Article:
The drama about who is to be the next prime minister has been resolved for now, but I think it might be useful to think instead about what is the actual state of the country, and what can actually be done about it.
Many commentators are arguing that we are reaping the whirlwind of Brexit. That is true. Trade with the EU, our nearest neighbour, and therefore the place with the lowest shipping costs, has declined, by up to 25% according to some estimates. Supposed new deals with other countries are only rehashes of deals we already had, or as in the Australian case, disadvantageous for us. But I do not think Brexit is the only cause. We have to go back further.
A need to adapt
When countries appear to decline and lose their share of world trade, it does not mean that they get worse, just that others get better. Pre-Independence in 1948 for example, India was obliged to buy British cars. Now they own a large chunk of our car industry. Countries in our situation have to adapt, not wish things were as they once were, which unfortunately was one of the messages of the Brexit campaign.
I feel the real problems began after the end of World War ll. Being on the winning side gave us considerable pride, but also a sense of complacency. The fact that we had to borrow money from America was dwarfed by the feeling that we were a major player in the world. Britain also received the biggest chunk of the Marshall Aid programme, organised by America to help the European countries devastated by war. We only invested about a third of it in new industry, unlike many European states, but crucially spent a considerable amount on re-equipping our armed forces.
Partly as a result of this investment, European countries like Germany reconstructed and were able to overtake us economically in the 1950s. Meanwhile, Britain engaged on a military adventure in 1956 to occupy the Suez Canal zone in collusion with Israel and France without involving the United States. (The canal company had been owned by Britain and France but Egypt nationalised it.)
With the threat of international war looming, America compelled Britain and France to withdraw using economic pressure. This revealed the vulnerability of Britain’s supposed global role. Britain’s desire to continue to be important had got us nowhere while we had neglected industrial reconstruction.
The European option
Following the Suez Crisis Britain began to look at the European option. The Treaty of Rome, in 1957 founded the European Economic Community. Britain declined to join. By the 1960s the EEC as it was then called, was proving to be an economic success. Britain tried unsuccessfully to join for several years, finally succeeding in 1975 after a referendum.
Before this, in 1972, the Conservative chancellor, Anthony Barber, tried a ‘dash for growth’, rather similar to Liz Truss’s recent antics. There was a brief ‘Barber boom’ which led to a wage-price spiral and high inflation. In 1976 the then Labour government suffered a sterling crisis and had to call in the IMF to bale us out. Public spending was curtailed and there was industrial unrest leading to the ‘Winter of Discontent’.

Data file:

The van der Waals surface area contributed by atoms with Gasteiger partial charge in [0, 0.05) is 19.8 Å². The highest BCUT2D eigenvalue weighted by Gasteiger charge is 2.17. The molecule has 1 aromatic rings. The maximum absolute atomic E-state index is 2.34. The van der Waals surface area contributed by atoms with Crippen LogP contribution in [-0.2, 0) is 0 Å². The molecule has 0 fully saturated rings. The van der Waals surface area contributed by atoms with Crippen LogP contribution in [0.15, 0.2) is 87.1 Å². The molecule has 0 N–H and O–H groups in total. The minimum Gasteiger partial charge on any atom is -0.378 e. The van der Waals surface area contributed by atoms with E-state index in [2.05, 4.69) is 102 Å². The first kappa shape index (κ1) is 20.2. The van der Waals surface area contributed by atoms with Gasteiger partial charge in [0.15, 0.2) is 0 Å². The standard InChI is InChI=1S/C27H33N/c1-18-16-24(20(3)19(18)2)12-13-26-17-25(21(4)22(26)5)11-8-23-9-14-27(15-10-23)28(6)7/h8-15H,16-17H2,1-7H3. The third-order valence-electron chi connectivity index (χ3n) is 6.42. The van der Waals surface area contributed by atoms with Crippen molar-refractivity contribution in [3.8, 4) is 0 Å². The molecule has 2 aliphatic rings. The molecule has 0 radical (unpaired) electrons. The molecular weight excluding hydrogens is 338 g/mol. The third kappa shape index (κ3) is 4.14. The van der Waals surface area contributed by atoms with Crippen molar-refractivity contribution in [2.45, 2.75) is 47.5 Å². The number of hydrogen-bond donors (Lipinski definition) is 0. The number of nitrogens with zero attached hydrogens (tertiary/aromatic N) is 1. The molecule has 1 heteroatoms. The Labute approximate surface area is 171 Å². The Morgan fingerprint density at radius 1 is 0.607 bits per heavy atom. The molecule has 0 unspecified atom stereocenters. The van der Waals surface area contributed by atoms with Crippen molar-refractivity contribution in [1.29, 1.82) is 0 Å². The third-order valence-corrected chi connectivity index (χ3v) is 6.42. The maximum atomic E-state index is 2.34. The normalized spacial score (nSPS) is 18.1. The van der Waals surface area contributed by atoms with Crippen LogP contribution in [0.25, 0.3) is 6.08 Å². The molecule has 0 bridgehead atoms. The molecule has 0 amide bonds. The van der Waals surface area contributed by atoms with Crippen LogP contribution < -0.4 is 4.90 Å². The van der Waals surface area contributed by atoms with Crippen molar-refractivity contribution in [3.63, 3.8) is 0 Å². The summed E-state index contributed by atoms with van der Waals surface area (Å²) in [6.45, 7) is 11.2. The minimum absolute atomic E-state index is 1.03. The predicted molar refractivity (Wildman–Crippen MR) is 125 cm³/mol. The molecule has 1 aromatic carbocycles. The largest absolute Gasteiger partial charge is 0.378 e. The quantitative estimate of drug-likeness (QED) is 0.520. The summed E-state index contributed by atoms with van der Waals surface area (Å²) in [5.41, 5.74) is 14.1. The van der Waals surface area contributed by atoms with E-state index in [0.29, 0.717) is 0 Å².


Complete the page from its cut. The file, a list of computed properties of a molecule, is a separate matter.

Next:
Being in the EU was economically beneficial for Britain. During the 1980s, of course. Margaret Thatcher destroyed many traditional industries and encouraged the growth of the financial and service sectors. This led to increasing inequality between north and south.
The 21st century
Britain began the 21st century with an economy that was weak industrially, but strong in finance and services. It was also very unbalanced. Growth was sluggish, and the demands of the health and social care sectors increased as the population aged. Other countries had the same problem but were able to pay for it with a better functioning economy.
Because of our low growth rate the amount of money the government has had to borrow increased. Much of government debt is owned by pension funds and insurance companies, and over 25% is owned by overseas governments and investors. As any household knows, it is unwise to be too indebted and people will charge more if they think you, are a bad risk. This is what happened recently, and the effect on ordinary people is that the cost of borrowing and mortgages went up.
The way to solve this is to grow the economy so we are not so reliant on debt. The theory that simply cutting taxes and hoping rich people will invest the results here has little evidence to back it up. They might simply invest it offshore.
The other alternative is for the government to encourage investment in new industries, preferably in areas away from the south. This is what Joe Biden is doing in America and Labour is proposing in this country with new green energy initiatives. Borrowing money to invest is a bit different from borrowing to bale out the budget. Investing in industries which will make us a powerhouse for the green economy is a much more productive way to encourage growth and hopefully reduce regional disparities, than hoping rich people will invest.
I have tried not to be partisan. Governments of all stripes have not been able to solve our economic problems. Britain does need growth, but in a fair way that will reduce the economic north-south divide and aim to solve the problems of the future.